The Falcon 9 launch with the Starlink and BlackSky satellites was initially targeted for launch June 26, but SpaceX scrubbed the launch attempt that day and was similarly vague about the reason, again citing the need for “additional time for pre-launch checkouts.”

A Falcon 9 rocket — without its payload fairing — fired up on Cape Canaveral’s Complex 40 launch Saturday for a pre-flight test-firing. Credit: William Harwood/CBS News

Two more SpaceX missions were slated to launch later in July from launch pads on Florida’s Space Coast.

Argentina’s SAOCOM 1B radar observation satellite was scheduled for liftoff as soon as July 25 on a Falcon 9 rocket, and another batch of Starlink satellites — flying in tandem with three Earth-observing satellites from Planet — were expected to launch around the end of July.

Another Starlink launch on a Falcon 9 was planned in early August. Schedules for subsequent Starlink missions have not been announced, but SpaceX is booked to launch the next Crew Dragon spacecraft with astronauts to the International Space Station and a GPS navigation satellite as soon as September.

The launch dates for those missions could be delayed as a ripple effect from the back-to-back postponements of the Starlink/BlackSky mission and the Anasis 2 flight.

The Anasis 2 mission will use a Falcon 9 first stage that previously flew May 30 to carry aloft NASA astronauts Doug Hurley and Bob Behnken on SpaceX’s Crew Dragon spacecraft. The booster, designated B1058, landed on SpaceX’s drone ship “Of Course I Still Love You” in the Atlantic Ocean, and then returned to Port Canaveral for refurbishment ahead of its second flight.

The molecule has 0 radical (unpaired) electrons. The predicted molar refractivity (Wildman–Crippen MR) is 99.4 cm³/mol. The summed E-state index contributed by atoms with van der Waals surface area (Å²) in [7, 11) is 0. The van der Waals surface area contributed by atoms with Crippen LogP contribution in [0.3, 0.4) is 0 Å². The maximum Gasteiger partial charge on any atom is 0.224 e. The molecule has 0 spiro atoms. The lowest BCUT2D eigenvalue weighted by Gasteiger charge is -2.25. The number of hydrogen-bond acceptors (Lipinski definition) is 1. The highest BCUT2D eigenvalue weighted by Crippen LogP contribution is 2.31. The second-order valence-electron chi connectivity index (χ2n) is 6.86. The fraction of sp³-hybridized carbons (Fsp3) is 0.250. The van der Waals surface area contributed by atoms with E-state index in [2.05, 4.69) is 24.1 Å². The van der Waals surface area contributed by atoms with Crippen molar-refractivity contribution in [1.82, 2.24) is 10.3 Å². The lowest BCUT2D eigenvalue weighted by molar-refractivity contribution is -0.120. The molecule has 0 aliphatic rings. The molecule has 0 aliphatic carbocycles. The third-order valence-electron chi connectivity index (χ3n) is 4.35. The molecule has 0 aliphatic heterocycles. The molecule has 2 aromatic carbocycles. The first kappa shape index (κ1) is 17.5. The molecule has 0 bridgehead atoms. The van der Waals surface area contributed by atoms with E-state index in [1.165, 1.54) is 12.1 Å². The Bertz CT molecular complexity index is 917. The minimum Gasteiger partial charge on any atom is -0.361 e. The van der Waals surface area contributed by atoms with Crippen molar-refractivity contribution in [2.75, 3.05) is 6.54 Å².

In order to achieve the rapid-fire launch cadence planned in the coming weeks, SpaceX is aiming to cut its turnaround time for reused rockets. The shortest span between launches of the same Falcon 9 booster to date has been 62 days, which SpaceX achieved with a Feb. 17 mission.

If the Anasis 2 launch had gone ahead Tuesday, the booster for that mission would have launched on its second flight just 45 days after its first flight May 30.

Elon Musk, SpaceX’s founder and CEO, has previously said he wants to launch, recover and re-launch Falcon 9 booster twice within a 24-hour period. But Musk has not recently repeated those comments, instead focusing on SpaceX’s larger, next-generation Starship launch vehicle to make the next leap in reusable rocket technology.

The Falcon 9 booster from the Crew Dragon Demo-2 launch will be reused for the Anasis 2 mission. Credit: Stephen Clark / Spaceflight Now

SpaceX currently has five Falcon 9 boosters in its inventory, and the company has flown two brand new first stages in its 11 missions so far this year. At least two more new Falcon 9 first stages are scheduled to enter service in the coming months, with SpaceX’s next launch of astronauts and the next launch of a U.S. military GPS navigation satellite, both currently planned no earlier than September.

A Falcon Heavy launch planned in late 2020 with a clandestine U.S. military payload will fly with three Falcon rocket boosters, all brand new. SpaceX officials said in December that the company planned to build around 10 new Falcon first stages in 2020.

With its success in reusing Falcon 9 booster stages, the company haas ramped up production of Falcon 9 second stages, which are new on each mission.